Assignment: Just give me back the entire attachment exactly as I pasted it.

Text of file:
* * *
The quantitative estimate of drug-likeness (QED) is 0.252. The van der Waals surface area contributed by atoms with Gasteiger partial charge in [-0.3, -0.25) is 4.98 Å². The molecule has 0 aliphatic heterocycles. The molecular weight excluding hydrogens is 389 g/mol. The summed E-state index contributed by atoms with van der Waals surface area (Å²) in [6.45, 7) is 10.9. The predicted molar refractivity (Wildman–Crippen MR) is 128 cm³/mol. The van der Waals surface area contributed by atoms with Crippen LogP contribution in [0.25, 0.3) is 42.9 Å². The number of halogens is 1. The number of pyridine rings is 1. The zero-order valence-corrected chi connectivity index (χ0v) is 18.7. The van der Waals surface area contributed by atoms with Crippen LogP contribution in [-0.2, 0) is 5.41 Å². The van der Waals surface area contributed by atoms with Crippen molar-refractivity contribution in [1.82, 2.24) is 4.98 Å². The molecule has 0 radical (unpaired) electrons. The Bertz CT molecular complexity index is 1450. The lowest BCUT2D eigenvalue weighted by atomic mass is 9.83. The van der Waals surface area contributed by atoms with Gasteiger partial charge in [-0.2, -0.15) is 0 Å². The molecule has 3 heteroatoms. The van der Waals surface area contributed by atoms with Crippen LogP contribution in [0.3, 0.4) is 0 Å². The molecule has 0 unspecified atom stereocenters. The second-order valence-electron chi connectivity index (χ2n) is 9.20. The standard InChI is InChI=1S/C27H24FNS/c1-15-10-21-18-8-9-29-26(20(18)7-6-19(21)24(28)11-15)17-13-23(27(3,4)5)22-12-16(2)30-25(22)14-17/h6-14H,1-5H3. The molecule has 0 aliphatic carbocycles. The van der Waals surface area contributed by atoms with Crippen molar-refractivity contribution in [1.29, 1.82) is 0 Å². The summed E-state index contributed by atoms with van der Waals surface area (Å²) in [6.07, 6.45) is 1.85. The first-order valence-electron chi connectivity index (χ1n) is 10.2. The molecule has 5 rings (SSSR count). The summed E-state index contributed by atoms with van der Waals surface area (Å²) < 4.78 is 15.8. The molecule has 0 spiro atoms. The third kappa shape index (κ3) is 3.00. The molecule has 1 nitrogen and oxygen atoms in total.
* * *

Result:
The quantitative estimate of drug-likeness (QED) is 0.252. The van der Waals surface area contributed by atoms with Gasteiger partial charge in [-0.3, -0.25) is 4.98 Å². The molecule has 0 aliphatic heterocycles. The molecular weight excluding hydrogens is 389 g/mol. The summed E-state index contributed by atoms with van der Waals surface area (Å²) in [6.45, 7) is 10.9. The predicted molar refractivity (Wildman–Crippen MR) is 128 cm³/mol. The van der Waals surface area contributed by atoms with Crippen LogP contribution in [0.25, 0.3) is 42.9 Å². The number of halogens is 1. The number of pyridine rings is 1. The zero-order valence-corrected chi connectivity index (χ0v) is 18.7. The van der Waals surface area contributed by atoms with Crippen LogP contribution in [-0.2, 0) is 5.41 Å². The van der Waals surface area contributed by atoms with Crippen molar-refractivity contribution in [1.82, 2.24) is 4.98 Å². The molecule has 0 radical (unpaired) electrons. The Bertz CT molecular complexity index is 1450. The lowest BCUT2D eigenvalue weighted by atomic mass is 9.83. The van der Waals surface area contributed by atoms with Gasteiger partial charge in [-0.2, -0.15) is 0 Å². The molecule has 3 heteroatoms. The van der Waals surface area contributed by atoms with Crippen LogP contribution in [0.3, 0.4) is 0 Å². The molecule has 0 unspecified atom stereocenters. The second-order valence-electron chi connectivity index (χ2n) is 9.20. The standard InChI is InChI=1S/C27H24FNS/c1-15-10-21-18-8-9-29-26(20(18)7-6-19(21)24(28)11-15)17-13-23(27(3,4)5)22-12-16(2)30-25(22)14-17/h6-14H,1-5H3. The molecule has 0 aliphatic carbocycles. The van der Waals surface area contributed by atoms with Crippen molar-refractivity contribution in [1.29, 1.82) is 0 Å². The summed E-state index contributed by atoms with van der Waals surface area (Å²) in [6.07, 6.45) is 1.85. The first-order valence-electron chi connectivity index (χ1n) is 10.2. The molecule has 5 rings (SSSR count). The summed E-state index contributed by atoms with van der Waals surface area (Å²) < 4.78 is 15.8. The molecule has 0 spiro atoms. The third kappa shape index (κ3) is 3.00. The molecule has 1 nitrogen and oxygen atoms in total.